Wednesday, February 28, 2007

The Traitor Earl

If you like reading Regency-set historicals, you have probably picked up a lot about titles and heredity. The history behind titles is endlessly fascinating. Some were old by the Regency, some newly created. Some were earned nobly for services to Crown and Country, or in battle, like Wellington's dukedom, others by being in the right place at the right time, being the bastard son or even the mistress of Charles II, currying favour with the monarch of the day, or managing to turn your coat at the right time.

You have probably read about families who 'came over with the Conqueror'. But did you know that only one English family today can show clear descent from a pre-conquest Englishman? It's the Arden Family, whose ancestor was Thorkell of Arden in Warwick, a Saxon Earl.

Thorkell refused to fight with King Harold against the Norman invasion, so William the Conqueror (above) allowed him to keep his lordship and his holdings. He was the only Saxon allowed to remain a lord, while the rest of the incumbent nobility had their titles and lands confiscated. Sadly for Thorkell (dubbed the Traitor Earl), William's son, William Rufus, created the earldom of Warwick for a Norman noble and gave him Thorkell's land. Thus, the betrayer was betrayed. But the title 'Earl of Warwick' survives to this day.

Friday, February 23, 2007

Stealing Time

I've just risen from the bed of killer flu, so I hope this is coherent. Actually, I feel better than I have for months, because for once, there was no choice between sleep or writing, sleep or writing, I just had to sleep, fairly solidly, for two days while my mother (superwoman, extraordinaire) took care of everything else. I'm actually happy with the beginning of my new book now, which is something like a landmark event if you know me (EEYORE!), so things are looking up.

It's pretty sad when you have to get to a state of total collapse before you're granted a good night's sleep, but I have only myself to blame. I don't tend to let other people do things for me, I have taken on far too much work for others and put it ahead of my own and I haven't been efficient enough with the time I do have at the computer.

When I decided to write and have children in tandem, I didn't bargain for how hard it would be. Not just finding the time to sit down by yourself at the computer--sitting by yourself on the toilet is often too much to ask!--but getting back into the zone, that magical place where your story lives, after dealing with children all day can be difficult, especially when you feel as if you could sleep for the next fortnight, given the chance.

I don't think I could live without writing and I definitely wouldn't give back my beautiful boys, so I just have to get on with things the best way I can. Coffee. Lots and lots of coffee. And sneaking off with my Neo when I'm supposed to be grocery shopping. An extra half hour here or there isn't going to be noticed, is it?

So what about you? If you have children, spouse, pets, gardens, other responsibilities, how do you get into the zone? How do you steal time to write?

Wednesday, February 07, 2007


I thought this meme from Kelly Boyce's blog was fun, so I tagged myself!

Contemporary, Historical, or Paranormal?
Historical, but when I'm writing the first draft of my own historicals I often switch to contemporary, if I read romance at all.

Hardback or Trade Paperback or Mass Market Paperback?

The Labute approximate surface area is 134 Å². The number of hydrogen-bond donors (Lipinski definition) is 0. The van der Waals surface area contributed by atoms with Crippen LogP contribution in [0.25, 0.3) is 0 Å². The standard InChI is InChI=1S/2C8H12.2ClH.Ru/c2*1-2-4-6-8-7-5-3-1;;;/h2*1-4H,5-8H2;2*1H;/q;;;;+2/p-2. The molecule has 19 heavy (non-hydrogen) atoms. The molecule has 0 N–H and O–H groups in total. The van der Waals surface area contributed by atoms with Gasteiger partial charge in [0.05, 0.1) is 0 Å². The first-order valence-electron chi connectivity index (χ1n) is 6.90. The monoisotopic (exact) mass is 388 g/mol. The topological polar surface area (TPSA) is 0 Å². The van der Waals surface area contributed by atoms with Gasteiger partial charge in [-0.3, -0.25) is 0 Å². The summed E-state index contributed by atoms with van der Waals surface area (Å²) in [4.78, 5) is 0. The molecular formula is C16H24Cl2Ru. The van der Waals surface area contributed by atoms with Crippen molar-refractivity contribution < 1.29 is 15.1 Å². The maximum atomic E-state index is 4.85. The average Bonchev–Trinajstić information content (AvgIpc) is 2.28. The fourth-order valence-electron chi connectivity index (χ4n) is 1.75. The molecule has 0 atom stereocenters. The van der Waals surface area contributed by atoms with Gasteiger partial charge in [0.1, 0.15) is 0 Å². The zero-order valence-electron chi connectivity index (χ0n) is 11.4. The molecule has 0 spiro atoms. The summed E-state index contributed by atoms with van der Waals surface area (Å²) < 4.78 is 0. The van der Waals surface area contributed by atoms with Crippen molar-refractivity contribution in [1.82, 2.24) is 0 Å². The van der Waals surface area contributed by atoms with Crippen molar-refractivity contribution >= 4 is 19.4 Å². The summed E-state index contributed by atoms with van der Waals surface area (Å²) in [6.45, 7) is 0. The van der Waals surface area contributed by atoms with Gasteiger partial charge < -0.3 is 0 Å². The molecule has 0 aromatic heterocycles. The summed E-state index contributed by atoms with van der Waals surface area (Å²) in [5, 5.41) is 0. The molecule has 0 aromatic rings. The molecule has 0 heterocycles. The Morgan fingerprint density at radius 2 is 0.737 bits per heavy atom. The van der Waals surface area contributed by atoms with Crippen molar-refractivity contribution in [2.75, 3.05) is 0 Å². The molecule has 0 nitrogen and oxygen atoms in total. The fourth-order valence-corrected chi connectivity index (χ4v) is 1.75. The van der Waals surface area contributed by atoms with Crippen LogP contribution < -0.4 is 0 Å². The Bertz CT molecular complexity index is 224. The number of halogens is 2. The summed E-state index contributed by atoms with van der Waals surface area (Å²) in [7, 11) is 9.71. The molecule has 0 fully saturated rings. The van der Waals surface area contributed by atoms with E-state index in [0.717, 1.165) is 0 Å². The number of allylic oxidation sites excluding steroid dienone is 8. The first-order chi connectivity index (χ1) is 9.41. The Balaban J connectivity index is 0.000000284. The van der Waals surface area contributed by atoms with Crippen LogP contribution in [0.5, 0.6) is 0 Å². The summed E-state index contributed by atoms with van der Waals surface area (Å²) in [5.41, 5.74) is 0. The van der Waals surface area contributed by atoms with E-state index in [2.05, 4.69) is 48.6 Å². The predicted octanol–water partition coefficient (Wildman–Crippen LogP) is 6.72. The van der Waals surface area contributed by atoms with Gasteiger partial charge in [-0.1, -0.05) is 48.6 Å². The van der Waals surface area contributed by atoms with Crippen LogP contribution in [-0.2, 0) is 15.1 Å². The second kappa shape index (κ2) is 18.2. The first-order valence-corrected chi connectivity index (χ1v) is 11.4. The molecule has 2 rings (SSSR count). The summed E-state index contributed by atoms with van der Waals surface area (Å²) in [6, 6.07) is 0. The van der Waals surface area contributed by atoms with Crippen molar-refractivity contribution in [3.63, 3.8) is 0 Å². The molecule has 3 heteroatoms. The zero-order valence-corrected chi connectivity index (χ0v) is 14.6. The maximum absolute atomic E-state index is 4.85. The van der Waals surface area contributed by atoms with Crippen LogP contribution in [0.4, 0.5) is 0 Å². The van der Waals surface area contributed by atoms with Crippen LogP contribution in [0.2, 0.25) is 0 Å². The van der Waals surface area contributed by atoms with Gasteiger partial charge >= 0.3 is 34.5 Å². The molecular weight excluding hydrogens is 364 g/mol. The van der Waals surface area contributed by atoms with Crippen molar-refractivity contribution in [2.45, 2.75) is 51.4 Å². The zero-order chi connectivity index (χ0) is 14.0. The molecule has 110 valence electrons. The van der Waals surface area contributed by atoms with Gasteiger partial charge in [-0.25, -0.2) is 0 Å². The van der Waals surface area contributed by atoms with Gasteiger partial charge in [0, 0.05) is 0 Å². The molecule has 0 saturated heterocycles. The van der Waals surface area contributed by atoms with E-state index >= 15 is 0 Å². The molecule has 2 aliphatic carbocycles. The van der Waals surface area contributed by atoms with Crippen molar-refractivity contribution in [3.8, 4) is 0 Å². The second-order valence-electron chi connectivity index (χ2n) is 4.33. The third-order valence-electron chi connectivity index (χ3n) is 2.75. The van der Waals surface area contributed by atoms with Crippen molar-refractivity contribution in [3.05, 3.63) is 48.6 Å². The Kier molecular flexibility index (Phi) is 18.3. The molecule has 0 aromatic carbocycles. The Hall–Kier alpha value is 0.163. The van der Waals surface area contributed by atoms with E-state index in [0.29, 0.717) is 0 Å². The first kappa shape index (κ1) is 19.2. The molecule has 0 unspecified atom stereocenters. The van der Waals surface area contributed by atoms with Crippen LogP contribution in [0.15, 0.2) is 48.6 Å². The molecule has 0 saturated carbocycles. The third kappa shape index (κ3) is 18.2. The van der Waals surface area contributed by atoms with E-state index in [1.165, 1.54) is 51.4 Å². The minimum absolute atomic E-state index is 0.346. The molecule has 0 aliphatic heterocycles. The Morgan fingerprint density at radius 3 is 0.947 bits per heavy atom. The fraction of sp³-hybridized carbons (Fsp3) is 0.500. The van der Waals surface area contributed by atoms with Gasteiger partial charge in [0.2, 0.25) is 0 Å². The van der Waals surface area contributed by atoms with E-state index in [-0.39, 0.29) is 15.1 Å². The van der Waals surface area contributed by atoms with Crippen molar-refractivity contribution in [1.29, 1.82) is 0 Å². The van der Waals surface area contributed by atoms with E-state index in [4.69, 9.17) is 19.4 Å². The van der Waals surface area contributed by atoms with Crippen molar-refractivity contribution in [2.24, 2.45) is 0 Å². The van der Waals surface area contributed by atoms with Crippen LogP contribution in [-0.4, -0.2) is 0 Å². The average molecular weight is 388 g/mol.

MMP--easier to take with me everywhere. I hate wasting time on trains, in doctors' waiting rooms, etc, so I always take a book. Mass market paperbacks can be jammed into my handbag.

Heyer or Austen?
That is a tough one! I'd probably have to say Heyer, since I've read her books so many times I've lost count, while I've probably read my favourite Austens fewer than 10 times.

Amazon or Brick and Mortar?
Brick and Mortar. I love leafing through books, holding them in my hands, picking up ones that catch my eye. And shipping to Australia is expensive! Amazon is fabulous for research books, though.

Woodiwiss or Lindsay?
Um, I think I'd have to say Lindsay, although I haven't read enough of either of their books to judge.

Alphabetize by author Alphabetize by title or random?
I keep authors' books together on the shelf, but otherwise tend to arrange by the tone of the book and subject matter. Is that weird? I'm not an organised person but I can usually find what I want.

Keep, Throw Away or Sell?
Keep. Or give away to good homes!

Read with dustjacket or remove it?
Remove. Can't stand them. They get in the way.

Stop reading when tired or at chapter breaks?
Stop reading when fall asleep or more often due to some interruption or other. Rarely at chapter breaks.

It was a dark and stormy night or Once upon a time?
Can I be corny and say Once upon a time? I adore fairytales, as long as they don't involve doves pecking people's eyes out. That image stayed with me for years after I read The Brothers Grimm's Cinderella. Grimm is right!

Crusie or SEP?
Impossible to answer. Love them both. Why do I have to choose? Who thought of this meme anyway? OK, Crusie by a whisker.

Buy or Borrow?
Buy if I can.

Tidy ending or Cliffhanger?
Tidy ending. I love romance, after all.

Morning reading, Afternoon reading or Nighttime reading?
If only it could be all of the above! But it tends to be Nighttime these days.

Series or standalone?
Series, if the series community is interesting enough to make me want to revisit them. Not if series means every book is the same.

Favorite book of which nobody else has heard?
Wideacre, by Philippa Gregory. I've enjoyed her original fiction more than her books about real historical figures. I'm sure Wideacre well-known, just not as popular as her more recent books.

Monday, February 05, 2007

It's Here!!!

Isn't it beautiful? I love it!